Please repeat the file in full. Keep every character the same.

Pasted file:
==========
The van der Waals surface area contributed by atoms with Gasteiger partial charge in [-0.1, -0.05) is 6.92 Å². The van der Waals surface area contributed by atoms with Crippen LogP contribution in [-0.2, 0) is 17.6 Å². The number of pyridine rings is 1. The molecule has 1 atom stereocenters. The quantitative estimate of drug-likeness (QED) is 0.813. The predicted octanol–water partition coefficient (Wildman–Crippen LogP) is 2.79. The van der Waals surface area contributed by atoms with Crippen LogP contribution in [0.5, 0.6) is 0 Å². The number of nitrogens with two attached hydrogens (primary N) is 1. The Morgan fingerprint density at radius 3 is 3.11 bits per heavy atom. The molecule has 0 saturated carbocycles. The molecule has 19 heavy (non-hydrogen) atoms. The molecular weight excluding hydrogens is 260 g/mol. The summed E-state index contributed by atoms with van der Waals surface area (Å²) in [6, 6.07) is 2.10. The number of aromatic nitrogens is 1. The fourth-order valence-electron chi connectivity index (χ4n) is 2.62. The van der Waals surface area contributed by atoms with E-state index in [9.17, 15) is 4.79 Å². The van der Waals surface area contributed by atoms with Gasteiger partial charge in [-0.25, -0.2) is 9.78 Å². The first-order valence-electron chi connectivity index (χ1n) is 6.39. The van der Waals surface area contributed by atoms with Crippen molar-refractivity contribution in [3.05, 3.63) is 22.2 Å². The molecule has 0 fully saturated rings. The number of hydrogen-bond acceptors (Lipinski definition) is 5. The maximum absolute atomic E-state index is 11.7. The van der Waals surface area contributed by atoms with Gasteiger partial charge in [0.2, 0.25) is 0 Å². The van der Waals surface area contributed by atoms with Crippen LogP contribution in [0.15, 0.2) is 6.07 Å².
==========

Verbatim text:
The van der Waals surface area contributed by atoms with Gasteiger partial charge in [-0.1, -0.05) is 6.92 Å². The van der Waals surface area contributed by atoms with Crippen LogP contribution in [-0.2, 0) is 17.6 Å². The number of pyridine rings is 1. The molecule has 1 atom stereocenters. The quantitative estimate of drug-likeness (QED) is 0.813. The predicted octanol–water partition coefficient (Wildman–Crippen LogP) is 2.79. The van der Waals surface area contributed by atoms with Crippen LogP contribution in [0.5, 0.6) is 0 Å². The number of nitrogens with two attached hydrogens (primary N) is 1. The Morgan fingerprint density at radius 3 is 3.11 bits per heavy atom. The molecule has 0 saturated carbocycles. The molecule has 19 heavy (non-hydrogen) atoms. The molecular weight excluding hydrogens is 260 g/mol. The summed E-state index contributed by atoms with van der Waals surface area (Å²) in [6, 6.07) is 2.10. The number of aromatic nitrogens is 1. The fourth-order valence-electron chi connectivity index (χ4n) is 2.62. The van der Waals surface area contributed by atoms with E-state index in [9.17, 15) is 4.79 Å². The van der Waals surface area contributed by atoms with Gasteiger partial charge in [-0.25, -0.2) is 9.78 Å². The first-order valence-electron chi connectivity index (χ1n) is 6.39. The van der Waals surface area contributed by atoms with Crippen molar-refractivity contribution in [3.05, 3.63) is 22.2 Å². The molecule has 0 fully saturated rings. The number of hydrogen-bond acceptors (Lipinski definition) is 5. The maximum absolute atomic E-state index is 11.7. The van der Waals surface area contributed by atoms with Gasteiger partial charge in [0.2, 0.25) is 0 Å². The van der Waals surface area contributed by atoms with Crippen LogP contribution in [0.15, 0.2) is 6.07 Å².